Former Newcastle, Ipswich and England hero Kieron Dyer has just published his autobiography, and he wants all young players to read it as a guide about how not to behave.
Dyer is right to look back at the mistakes he made while he was at the top of his game, distracted by fame and money.
Perhaps the lack of truly great young English players can be attributed to the ‘too much too soon’ culture that they grow up in, and so I’ve established a blueprint for the future.
If all clubs were to follow my recommendations to the letter, perhaps we’ll see England win the World Cup again, maybe by 2046 or something. I don’t know, I’m not an expert!
Cap their wages
Sorry, but it’s unhealthy for 19-year-old lads to be earning in excess of £20,000 per week, no matter how talented they are.
For players under 23, a maximum wage needs to be set in place, rising year-on-year so that they can retain their hunger for the game.
No one wants to stop promising young players from earning a decent living, but massive wages should be used as the carrot and not the stick until their all-round game has been developed.
Entrench them in their clubs
In the old days, once training was over for the day, young players were expected to help out around the club.
Sweeping the terraces, painting the turnstiles and cleaning the pros boots were all part of the traditional rise through the ranks for the stars of tomorrow.
There’s no reason why this shouldn’t be brought back, with 18-year-old players tasked with (for example) finding each of the six smartphones that the club’s £65m striker has lost in the past fortnight – or maybe they can do their bit by editing the top players’ homemade sex tapes for them or liaising with the casinos where they owe eye-watering amounts of money.
Get them out in the community
Back in the day, players couldn’t afford gated mansions, with crocodile-filled moats and gun turrets so they often endured a dull existence in semi-detached houses on drab estates with the ordinary fans. Living like you and I, basically – the poor, poor bastards.
But it meant that they were part of the local community and that’s something that needs to come back.
Get the young lads out in the community, washing elephants in the local zoo or rummaging through the faded underpants of dead men in the back rooms of charity shops.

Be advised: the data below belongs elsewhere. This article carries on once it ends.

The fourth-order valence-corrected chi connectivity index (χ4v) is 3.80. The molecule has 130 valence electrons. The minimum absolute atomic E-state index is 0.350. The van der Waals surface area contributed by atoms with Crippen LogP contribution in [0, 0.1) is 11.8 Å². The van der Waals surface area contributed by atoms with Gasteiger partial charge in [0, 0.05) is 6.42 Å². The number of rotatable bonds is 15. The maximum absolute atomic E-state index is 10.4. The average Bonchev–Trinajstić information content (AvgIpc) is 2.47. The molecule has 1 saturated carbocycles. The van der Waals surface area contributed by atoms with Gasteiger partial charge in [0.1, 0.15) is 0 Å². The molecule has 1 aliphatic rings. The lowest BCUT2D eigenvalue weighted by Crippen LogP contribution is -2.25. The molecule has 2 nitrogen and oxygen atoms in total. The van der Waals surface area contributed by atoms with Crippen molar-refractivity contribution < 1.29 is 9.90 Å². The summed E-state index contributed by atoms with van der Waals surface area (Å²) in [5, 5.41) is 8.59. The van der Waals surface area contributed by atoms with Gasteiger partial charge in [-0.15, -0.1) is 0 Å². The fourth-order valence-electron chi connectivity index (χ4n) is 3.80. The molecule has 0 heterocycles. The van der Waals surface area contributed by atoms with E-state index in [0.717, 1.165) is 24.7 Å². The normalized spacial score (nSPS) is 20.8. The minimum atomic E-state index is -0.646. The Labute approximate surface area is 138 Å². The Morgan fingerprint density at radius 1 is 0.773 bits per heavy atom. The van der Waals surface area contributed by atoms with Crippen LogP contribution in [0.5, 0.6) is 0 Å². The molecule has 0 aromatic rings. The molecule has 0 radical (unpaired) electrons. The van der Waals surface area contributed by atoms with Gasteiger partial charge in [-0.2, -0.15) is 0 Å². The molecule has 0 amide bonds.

It’ll give them some much-needed backbone.
Test pioneering drugs on them
With their lithe, taut, young male bodies, it seems obvious that fledgling footballers should be recruited en masse and used as medical guinea pigs in laboratories, sometimes by deranged, psychopathic research scientists.
Perhaps they could grow new genetically-engineered body parts on their musclebound backs and chests, or have shampoo squirted into their eyes or injected into their buttocks, so that it doesn’t have to happen to beagles (who can concentrate on simultaneously smoking thirty fags instead).
It’s said that young players can’t relate to the fans who pay their wages, and many of those fans have been in prison at one time or another.
Within weeks of turning pro, the game’s young hopefuls should each be serving a minimum of three months at Her Majesty’s pleasure in one of the country’s maximum security prisons.
And if they find themselves drawn into a life of crime and are unable to get parole? Well, they were obviously never cut out to be top level footballers, were they?
Lower them gently into the nearest active Volcano
If these arrogant young idiots want to know what the real world is all about, there’s no better lesson than for them to be strapped to a metal slab that is attached to the underside of a helicopter and gradually dropped into a living hell of smoke and molten lava.
Should they survive (and it’s unlikely), it’ll definitely give them the strength of character needed for a midweek EFL Cup tie away at Port Vale.